Come to think of it, Global Voices Advocacy, Herdict and the OpenNet Initiative are already doing a lot of this information collection, and very well. Still, it would be great if they could turn this information into event-data and expand beyond the Internet to include mobile phones and other digital technologies. Something along these lines, perhaps.

This won’t answer all our questions, but it would give us the underlying event-data to study digital repression at the tactical level over time. (Would asking daily data updates be too much?).

The next step would be to do the same for “digital liberation”, i.e., capturing event-data on how/when/where civil society groups evade digital repression. Analyzing both datasets would allow us to get a grasp on the cat-and-mouse dynamics that may characterize the race between digital activists and repressive states. I think the analysis would show that states are more often than not reactive. But who knows. Such is life in data hell.

Patrick Philippe Meier

The Starfish and the Spider: 8 Principles of Decentralization

“The Starfish and the Spider: The Unstoppable Power of Leaderless Organizations” by Ori Brafman and Rod Beckstrom is still one of my favorite books on organizational theory and complex systems.

The starfish represents decentralized “organizations” while the spider describes hierarchical command-and-control structures. In reviewing the book, the Executive Chairman of the World Economic Forum wrote that “[it has] not only stimulated my thinking, but as a result of the reading, I proposed ten action points for my own organization.”

The Starfish and the Spider is about “what happens when there’s no one in charge. It’s about what happens when there’s no hierarchy. You’d think there would be disorder, even chaos. But in many arenas, a lack of traditional leadership is giving rise to powerful groups that are turning industry and society upside down.” The book draws on a series of case studies that illustrate 8 Principles of Decentralization. I include these below with short examples.

1. When attacked, a decentralized organization tends to become even more open and decentralized:

Not only did the Apaches survive the Spanish attacks, but amazingly, the attacks served to make them even stronger. When the Spanish attacked them, the Apaches became even more decentralized and even more difficult to conquer (21).

2. It’s easy to mistake starfish for spiders:

When we first encounter a collection of file-swapping teenagers, or a native tribe in the Arizona desert, their power is easy to overlook. We need an entirely different set of tools in order to understand them (36).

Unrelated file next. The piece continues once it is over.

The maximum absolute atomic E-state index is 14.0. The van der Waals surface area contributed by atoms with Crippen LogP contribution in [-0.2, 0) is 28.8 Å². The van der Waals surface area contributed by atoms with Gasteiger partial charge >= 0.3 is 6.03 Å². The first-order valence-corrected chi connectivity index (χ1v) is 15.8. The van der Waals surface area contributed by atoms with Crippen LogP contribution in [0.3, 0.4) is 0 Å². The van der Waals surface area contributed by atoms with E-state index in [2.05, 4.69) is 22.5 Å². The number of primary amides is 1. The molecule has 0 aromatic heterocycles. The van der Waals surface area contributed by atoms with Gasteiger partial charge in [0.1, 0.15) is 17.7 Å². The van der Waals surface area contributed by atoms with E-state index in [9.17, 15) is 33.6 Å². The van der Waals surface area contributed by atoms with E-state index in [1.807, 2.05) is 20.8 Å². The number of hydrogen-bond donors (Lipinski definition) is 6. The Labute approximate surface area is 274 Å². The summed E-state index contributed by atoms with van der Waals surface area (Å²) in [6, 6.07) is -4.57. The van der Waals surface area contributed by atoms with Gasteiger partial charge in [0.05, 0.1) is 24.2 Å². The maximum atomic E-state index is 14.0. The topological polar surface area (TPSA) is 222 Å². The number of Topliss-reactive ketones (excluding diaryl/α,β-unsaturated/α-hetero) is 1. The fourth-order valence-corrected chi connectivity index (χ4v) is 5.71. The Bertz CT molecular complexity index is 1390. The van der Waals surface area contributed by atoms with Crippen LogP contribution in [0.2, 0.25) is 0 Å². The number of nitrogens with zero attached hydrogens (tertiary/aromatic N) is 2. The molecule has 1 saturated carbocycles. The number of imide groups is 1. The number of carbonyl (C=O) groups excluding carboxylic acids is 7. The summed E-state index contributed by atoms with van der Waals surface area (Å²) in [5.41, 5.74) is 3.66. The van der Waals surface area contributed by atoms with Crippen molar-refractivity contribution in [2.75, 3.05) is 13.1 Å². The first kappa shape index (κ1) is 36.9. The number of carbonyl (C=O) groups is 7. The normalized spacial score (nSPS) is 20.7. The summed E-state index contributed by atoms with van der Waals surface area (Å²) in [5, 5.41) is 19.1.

3. An open system doesn’t have central intelligence; the intelligence is spread throughout the system:

It’s not that open systems necessarily make better systems. It’s just that they’re able to respond more quickly because each member has access to knowledge and the ability to make direct use of it (39).

4. Open systems can easily mutate:

The Apaches did not—and could not—plan ahead about how to deal with the European invaders, but once the Spanish showed up, Apache society easily mutated. They went from living in villages to being nomads. The decision didn’t have to be approved by headquarters (40).

5. The decentralized organization sneaks up on you:

For a century, the recording industry was owned by a handful of corporations, and then a bunch of hackers altered the face of the industry. We’ll see this pattern repeat itself across different sectors and in different industries (41).

6. As industries become decentralized, overall profits decrease:

The combined revenues of the remaining four [music industry giants] were 25 percent less than they had been in 2001. Where did the revenues go? Not to P2P players [Napster]. The revenue disappeared (50).

7. Put people into an open system and they’ll automatically want to contribute:

People take great care in making the articles objective, accurate, and easy to understand [on Wikipedia] (74).

8. When attacked, centralized organizations tend to become even more centralized:

As we saw in the case of the Apaches and the P2P players, when attacked decentralized organizations become even more decentralized (139).

Patrick Phillipe Meier

Where I Disagree with Morozov vs Shirky on Digital Activism

Prospect Magazine just published the final back-and-forth between Evgeny Morozov and Clay Shirky on digital activism. The debate followed Evgeny’s cover story in Prospect published last November, which I responded to (and disagreed with) at length here: Why Dictators Love the Web or: How I Learned to Stop Worrying and Say So What?! And here: Digital Activism and the Puffy Clouds of Anecdote Heaven.

I enjoyed reading the final exchange between Morozov and Shirky. Here’s where I agree and disagree with both authors.

Agree with Morozov

  • Growing Internet censorship in Iran is a logical reaction from a “rational-thinking” government concerned with possible revolution.
  • Only focusing on who controls communication networks may not be terribly helpful since Iran has other ways to control the internet. “One unfortunate consequence of limiting our analysis of internet control to censorship only is that it presents all authoritarian governments as technophobic and unable to capitalise on new technologies,” which is hardly the case.